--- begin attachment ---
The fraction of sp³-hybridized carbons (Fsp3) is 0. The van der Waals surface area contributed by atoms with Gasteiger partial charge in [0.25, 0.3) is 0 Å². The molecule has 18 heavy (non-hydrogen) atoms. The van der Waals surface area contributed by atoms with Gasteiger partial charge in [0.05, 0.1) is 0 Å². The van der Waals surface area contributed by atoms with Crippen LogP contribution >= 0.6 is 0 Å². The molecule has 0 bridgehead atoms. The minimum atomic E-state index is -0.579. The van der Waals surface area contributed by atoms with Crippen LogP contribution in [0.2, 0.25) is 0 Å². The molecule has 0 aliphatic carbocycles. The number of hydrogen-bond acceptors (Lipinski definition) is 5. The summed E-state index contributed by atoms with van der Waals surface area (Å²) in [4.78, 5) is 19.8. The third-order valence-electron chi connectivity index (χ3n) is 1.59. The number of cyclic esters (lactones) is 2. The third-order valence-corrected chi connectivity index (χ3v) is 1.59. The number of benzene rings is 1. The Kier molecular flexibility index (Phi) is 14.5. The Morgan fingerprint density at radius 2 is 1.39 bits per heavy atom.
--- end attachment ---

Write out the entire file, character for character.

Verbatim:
The fraction of sp³-hybridized carbons (Fsp3) is 0. The van der Waals surface area contributed by atoms with Gasteiger partial charge in [0.25, 0.3) is 0 Å². The molecule has 18 heavy (non-hydrogen) atoms. The van der Waals surface area contributed by atoms with Gasteiger partial charge in [0.05, 0.1) is 0 Å². The van der Waals surface area contributed by atoms with Crippen LogP contribution >= 0.6 is 0 Å². The molecule has 0 bridgehead atoms. The minimum atomic E-state index is -0.579. The van der Waals surface area contributed by atoms with Crippen LogP contribution in [0.2, 0.25) is 0 Å². The molecule has 0 aliphatic carbocycles. The number of hydrogen-bond acceptors (Lipinski definition) is 5. The summed E-state index contributed by atoms with van der Waals surface area (Å²) in [4.78, 5) is 19.8. The third-order valence-electron chi connectivity index (χ3n) is 1.59. The number of cyclic esters (lactones) is 2. The third-order valence-corrected chi connectivity index (χ3v) is 1.59. The number of benzene rings is 1. The Kier molecular flexibility index (Phi) is 14.5. The Morgan fingerprint density at radius 2 is 1.39 bits per heavy atom.